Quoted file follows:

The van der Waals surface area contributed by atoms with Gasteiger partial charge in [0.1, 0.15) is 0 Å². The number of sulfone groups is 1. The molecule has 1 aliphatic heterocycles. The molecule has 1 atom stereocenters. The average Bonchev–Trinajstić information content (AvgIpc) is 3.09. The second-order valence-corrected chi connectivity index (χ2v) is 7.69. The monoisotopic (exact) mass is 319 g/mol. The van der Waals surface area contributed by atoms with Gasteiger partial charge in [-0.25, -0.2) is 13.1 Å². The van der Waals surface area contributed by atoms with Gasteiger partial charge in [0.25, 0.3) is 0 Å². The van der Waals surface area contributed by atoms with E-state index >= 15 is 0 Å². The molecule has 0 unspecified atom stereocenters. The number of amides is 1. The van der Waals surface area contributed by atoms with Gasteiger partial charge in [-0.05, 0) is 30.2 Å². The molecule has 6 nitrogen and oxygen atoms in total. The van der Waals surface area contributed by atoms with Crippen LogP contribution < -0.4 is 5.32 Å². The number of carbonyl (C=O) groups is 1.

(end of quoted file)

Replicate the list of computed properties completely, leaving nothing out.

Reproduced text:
The van der Waals surface area contributed by atoms with Gasteiger partial charge in [0.1, 0.15) is 0 Å². The number of sulfone groups is 1. The molecule has 1 aliphatic heterocycles. The molecule has 1 atom stereocenters. The average Bonchev–Trinajstić information content (AvgIpc) is 3.09. The second-order valence-corrected chi connectivity index (χ2v) is 7.69. The monoisotopic (exact) mass is 319 g/mol. The van der Waals surface area contributed by atoms with Gasteiger partial charge in [-0.25, -0.2) is 13.1 Å². The van der Waals surface area contributed by atoms with Gasteiger partial charge in [0.25, 0.3) is 0 Å². The van der Waals surface area contributed by atoms with E-state index >= 15 is 0 Å². The molecule has 0 unspecified atom stereocenters. The number of amides is 1. The van der Waals surface area contributed by atoms with Gasteiger partial charge in [-0.05, 0) is 30.2 Å². The molecule has 6 nitrogen and oxygen atoms in total. The van der Waals surface area contributed by atoms with Crippen LogP contribution < -0.4 is 5.32 Å². The number of carbonyl (C=O) groups is 1.